Since its inception, ITFC has been a strong advocate and champion of Shariah-compliant trade financing, given that Shariah or Islamic law is concerned with the welfare of the society as a whole as well as the individual’s well- being. The Islamic finance system provides an alternative model which, by its very nature, binds both the real and financial economies and thus encourages risk-sharing, promoting entrepreneurship and discouraging speculative behavior.
This particular US$25 million trade financing operation for the Indonesian raw sugar refiner, PT Angels Products, offers an alternative Shariah-compliant financing solution, as it is designed on structured Murabaha basis with strong risk mitigants in place.
PT Angels Products uses the funds for the purchase of raw sugar to be stored, processed and refined into white sugar for industrial use. The warehouse financing has a maximum tenor of three months on a revolving basis. On the other hand, Peterson Mitra Indonesia, on behalf of Control Union, is responsible for the monitoring and collateral management of the transaction, up to the release of raw sugar. The legal documentation was done in-house at ITFC, and the deal was concluded and signed on October 1, 2009.
ITFC has not only innovatively moved the deal structure to a higher level, it designed the first of its kind structured Murabaha trade financing in Indonesia in favour of PT Angels Products, which can only be described as leading the way in market and structure development.
Structuring the transaction on a Murabaha basis, means the financier - in this case ITFC- buys from the seller at a cost incurred on the commodities which is expressed explicitly. ITFC then sells it to the beneficiary – in this case PT Angels Products - by adding a profit or mark-up thereon which is known to the buyer and ITFC is paid once the client takes delivery of the raw sugar as shown in Figure 1 hereunder.
Schematic flow of the transaction
1. PT Angels Products pays 20% of the invoice into ITFC’s Collection Account to ensure commitment of client and gives an additional security margin of the commodity under collateral management for ITFC. Once ITFC receives the documents for payment, it will ensure that the 20% deposit from PT Angels Products is in ITFC’s Collection Account before making payment for the invoice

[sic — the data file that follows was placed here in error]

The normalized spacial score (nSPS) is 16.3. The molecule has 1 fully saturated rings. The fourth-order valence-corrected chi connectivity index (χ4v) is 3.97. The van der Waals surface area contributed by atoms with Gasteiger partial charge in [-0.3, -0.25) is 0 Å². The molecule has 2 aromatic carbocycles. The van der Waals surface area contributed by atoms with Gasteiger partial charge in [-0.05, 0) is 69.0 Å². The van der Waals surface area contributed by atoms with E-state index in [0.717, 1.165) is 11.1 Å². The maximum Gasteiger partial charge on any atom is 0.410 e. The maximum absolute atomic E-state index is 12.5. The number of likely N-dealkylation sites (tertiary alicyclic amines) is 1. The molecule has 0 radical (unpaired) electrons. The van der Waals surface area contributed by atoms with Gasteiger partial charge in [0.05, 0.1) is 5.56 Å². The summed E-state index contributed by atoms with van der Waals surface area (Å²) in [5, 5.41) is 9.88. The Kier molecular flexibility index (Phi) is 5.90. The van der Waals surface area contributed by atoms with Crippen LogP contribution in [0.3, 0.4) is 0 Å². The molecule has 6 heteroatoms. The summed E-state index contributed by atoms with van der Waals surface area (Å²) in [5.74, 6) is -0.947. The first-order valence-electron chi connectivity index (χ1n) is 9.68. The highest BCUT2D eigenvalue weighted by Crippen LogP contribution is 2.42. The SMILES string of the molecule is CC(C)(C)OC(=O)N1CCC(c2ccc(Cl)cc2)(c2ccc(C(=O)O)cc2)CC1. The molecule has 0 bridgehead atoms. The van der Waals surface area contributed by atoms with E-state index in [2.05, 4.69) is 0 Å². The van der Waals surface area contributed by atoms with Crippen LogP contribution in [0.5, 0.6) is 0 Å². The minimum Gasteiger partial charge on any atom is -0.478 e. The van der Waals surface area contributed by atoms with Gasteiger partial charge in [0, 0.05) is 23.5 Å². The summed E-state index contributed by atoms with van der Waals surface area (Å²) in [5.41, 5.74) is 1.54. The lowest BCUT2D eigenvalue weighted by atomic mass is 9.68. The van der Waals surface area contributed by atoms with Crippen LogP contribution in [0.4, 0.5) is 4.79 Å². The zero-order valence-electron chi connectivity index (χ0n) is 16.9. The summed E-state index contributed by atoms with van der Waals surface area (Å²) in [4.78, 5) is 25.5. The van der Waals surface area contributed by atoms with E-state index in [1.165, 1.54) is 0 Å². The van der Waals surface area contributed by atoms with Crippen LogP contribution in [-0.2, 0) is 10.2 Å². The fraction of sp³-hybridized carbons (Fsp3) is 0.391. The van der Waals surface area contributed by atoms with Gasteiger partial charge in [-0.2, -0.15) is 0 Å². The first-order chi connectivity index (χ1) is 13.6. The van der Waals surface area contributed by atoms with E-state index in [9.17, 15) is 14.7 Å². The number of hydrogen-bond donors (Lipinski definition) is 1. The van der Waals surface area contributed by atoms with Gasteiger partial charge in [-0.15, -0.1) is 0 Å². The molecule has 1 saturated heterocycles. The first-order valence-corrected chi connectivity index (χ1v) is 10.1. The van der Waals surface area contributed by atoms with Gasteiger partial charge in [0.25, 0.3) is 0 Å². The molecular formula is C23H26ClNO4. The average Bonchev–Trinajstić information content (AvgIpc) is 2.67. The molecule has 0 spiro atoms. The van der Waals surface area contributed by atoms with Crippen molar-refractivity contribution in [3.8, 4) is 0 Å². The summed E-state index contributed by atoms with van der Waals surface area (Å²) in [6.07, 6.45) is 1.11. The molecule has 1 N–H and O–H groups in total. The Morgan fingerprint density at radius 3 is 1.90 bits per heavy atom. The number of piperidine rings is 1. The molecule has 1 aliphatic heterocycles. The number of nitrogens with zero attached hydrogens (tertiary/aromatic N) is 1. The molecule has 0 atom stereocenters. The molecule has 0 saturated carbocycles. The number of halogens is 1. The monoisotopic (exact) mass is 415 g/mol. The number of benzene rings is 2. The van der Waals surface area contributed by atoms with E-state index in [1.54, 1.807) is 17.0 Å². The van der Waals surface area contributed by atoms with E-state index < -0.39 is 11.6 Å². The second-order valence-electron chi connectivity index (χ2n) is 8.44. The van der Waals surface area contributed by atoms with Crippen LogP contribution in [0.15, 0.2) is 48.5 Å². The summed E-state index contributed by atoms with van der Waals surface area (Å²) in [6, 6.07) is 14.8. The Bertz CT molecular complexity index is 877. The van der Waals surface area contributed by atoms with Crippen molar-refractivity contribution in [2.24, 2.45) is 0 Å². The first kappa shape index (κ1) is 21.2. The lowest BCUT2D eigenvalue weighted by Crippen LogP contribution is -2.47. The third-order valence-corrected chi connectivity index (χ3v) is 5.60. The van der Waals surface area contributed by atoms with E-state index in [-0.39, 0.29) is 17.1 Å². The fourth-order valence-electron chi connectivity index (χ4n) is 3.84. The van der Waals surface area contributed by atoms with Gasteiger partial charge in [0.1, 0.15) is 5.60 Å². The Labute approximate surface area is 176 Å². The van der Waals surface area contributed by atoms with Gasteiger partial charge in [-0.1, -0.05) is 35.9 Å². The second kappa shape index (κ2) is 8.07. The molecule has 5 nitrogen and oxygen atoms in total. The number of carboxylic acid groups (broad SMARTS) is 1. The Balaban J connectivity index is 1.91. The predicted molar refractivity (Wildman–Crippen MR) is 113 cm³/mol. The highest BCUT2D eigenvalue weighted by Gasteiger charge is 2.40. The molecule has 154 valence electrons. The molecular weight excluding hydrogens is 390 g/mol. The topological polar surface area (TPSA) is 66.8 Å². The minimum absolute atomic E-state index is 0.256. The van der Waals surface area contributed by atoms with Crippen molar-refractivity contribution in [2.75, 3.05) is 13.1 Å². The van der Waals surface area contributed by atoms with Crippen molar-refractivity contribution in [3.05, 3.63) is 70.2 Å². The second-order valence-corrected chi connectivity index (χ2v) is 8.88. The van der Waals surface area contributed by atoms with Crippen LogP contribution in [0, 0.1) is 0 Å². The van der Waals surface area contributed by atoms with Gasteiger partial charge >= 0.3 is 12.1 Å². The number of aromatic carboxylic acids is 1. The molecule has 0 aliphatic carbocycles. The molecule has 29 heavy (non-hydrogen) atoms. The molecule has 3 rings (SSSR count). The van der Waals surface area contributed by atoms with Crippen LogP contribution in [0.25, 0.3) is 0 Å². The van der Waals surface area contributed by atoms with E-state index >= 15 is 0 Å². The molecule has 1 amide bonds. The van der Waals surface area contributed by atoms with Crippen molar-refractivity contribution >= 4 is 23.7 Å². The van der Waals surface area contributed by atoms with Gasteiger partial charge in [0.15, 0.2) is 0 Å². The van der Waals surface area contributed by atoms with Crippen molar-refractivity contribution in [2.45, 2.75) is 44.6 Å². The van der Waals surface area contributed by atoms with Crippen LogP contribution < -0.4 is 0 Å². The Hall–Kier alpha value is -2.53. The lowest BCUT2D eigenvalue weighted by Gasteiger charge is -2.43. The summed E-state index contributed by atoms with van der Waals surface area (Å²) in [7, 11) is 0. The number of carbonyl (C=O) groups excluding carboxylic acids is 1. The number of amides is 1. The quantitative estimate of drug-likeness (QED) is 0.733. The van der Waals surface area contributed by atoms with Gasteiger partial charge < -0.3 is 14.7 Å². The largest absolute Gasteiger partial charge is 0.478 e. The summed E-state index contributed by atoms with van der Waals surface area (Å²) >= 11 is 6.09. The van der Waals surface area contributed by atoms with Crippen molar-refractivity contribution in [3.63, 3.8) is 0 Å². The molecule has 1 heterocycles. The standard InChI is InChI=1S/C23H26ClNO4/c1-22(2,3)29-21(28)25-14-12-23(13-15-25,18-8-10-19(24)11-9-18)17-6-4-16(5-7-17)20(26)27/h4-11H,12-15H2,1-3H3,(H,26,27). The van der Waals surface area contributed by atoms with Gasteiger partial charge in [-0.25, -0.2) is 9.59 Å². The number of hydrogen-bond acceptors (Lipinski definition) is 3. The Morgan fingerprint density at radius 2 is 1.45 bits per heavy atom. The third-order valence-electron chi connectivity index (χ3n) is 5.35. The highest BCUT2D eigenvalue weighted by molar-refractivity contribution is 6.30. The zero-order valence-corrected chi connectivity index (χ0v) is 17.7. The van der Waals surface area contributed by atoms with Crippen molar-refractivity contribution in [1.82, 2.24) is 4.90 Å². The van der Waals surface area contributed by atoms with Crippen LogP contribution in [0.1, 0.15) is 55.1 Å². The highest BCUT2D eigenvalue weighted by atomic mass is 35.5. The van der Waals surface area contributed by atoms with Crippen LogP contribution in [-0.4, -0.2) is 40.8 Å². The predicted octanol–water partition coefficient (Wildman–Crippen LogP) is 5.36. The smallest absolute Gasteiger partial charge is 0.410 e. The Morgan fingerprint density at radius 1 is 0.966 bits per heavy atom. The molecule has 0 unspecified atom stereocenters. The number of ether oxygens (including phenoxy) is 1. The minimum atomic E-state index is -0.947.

2. Goods are shipped and documents are presented.
3. ITFC pays the supplier for the raw sugar.
4. Raw sugar is delivered to the PT AP’s warehouse under Collateral Management where the weight of the sugar is verified and CM issues Warehouse Receipt to ITFC.
5. ITFC issues invoices to PT AP for the smaller quantities of sugar to be purchased for refining. PT AP pays into the collection account for taking delivery of small quantities of the shipment stored in the warehouse.
6. ITFC sends release instruction to CM for release once payment is received on the volume requested with corresponding markup and line management fee.
7. PT AP takes delivery of raw sugar.
Under this well-designed Murabaha operation, solid risk mitigants were put in place. These include the issuance of the warehouse receipts in the name of ITFC hence making ITFC the owner of the physical goods. This is different from conventional trade financing whereby the goods are being pledged to the financier.
Moreover, risk is mitigated at every stage of the operation; at the operational level, a comprehensive insurance covering marine shipment to land transportation until the products are stored at the warehouse with the ITFC designated as loss payee.
To safeguard the commodity until its release, a collateral manager was appointed by ITFC and a collateral risk premium of 20% is deposited by the client which gives the ITFC a 125% safety and collateral margin against the financing. For each import transaction, the C&F value of sugar is submitted by the beneficiary/borrower to the structured trade finance team at ITFC, who have to validate the pricing before any arrangement made for honoring the payment to be made to the supplier. In this way, overpricing is mitigated by ITFC through verifying that the price of sugar in the spot market and the price that the company had hedged is positioned in the futures market and is in a close range to ensure that ITFC is not overpaying for the goods which are its collateral in the financing.
Furthermore, as part of its performance risk criteria, the client is obliged to provide and adhere to a schedule of undertaking on the goods being stored in the warehouse.
This structured trade finance operation brings out the true essence of the Murabaha concept whereby the ITFC, acting as a trader, calculates and charges varying mark-up/profit for the raw sugar sold to the buyer. Unlike other vanilla Murabaha transactions, the financier is directly involved in the transaction by buying in bulk and then selling the raw sugar in small quantities to the client (as shown in figure 2 hereunder).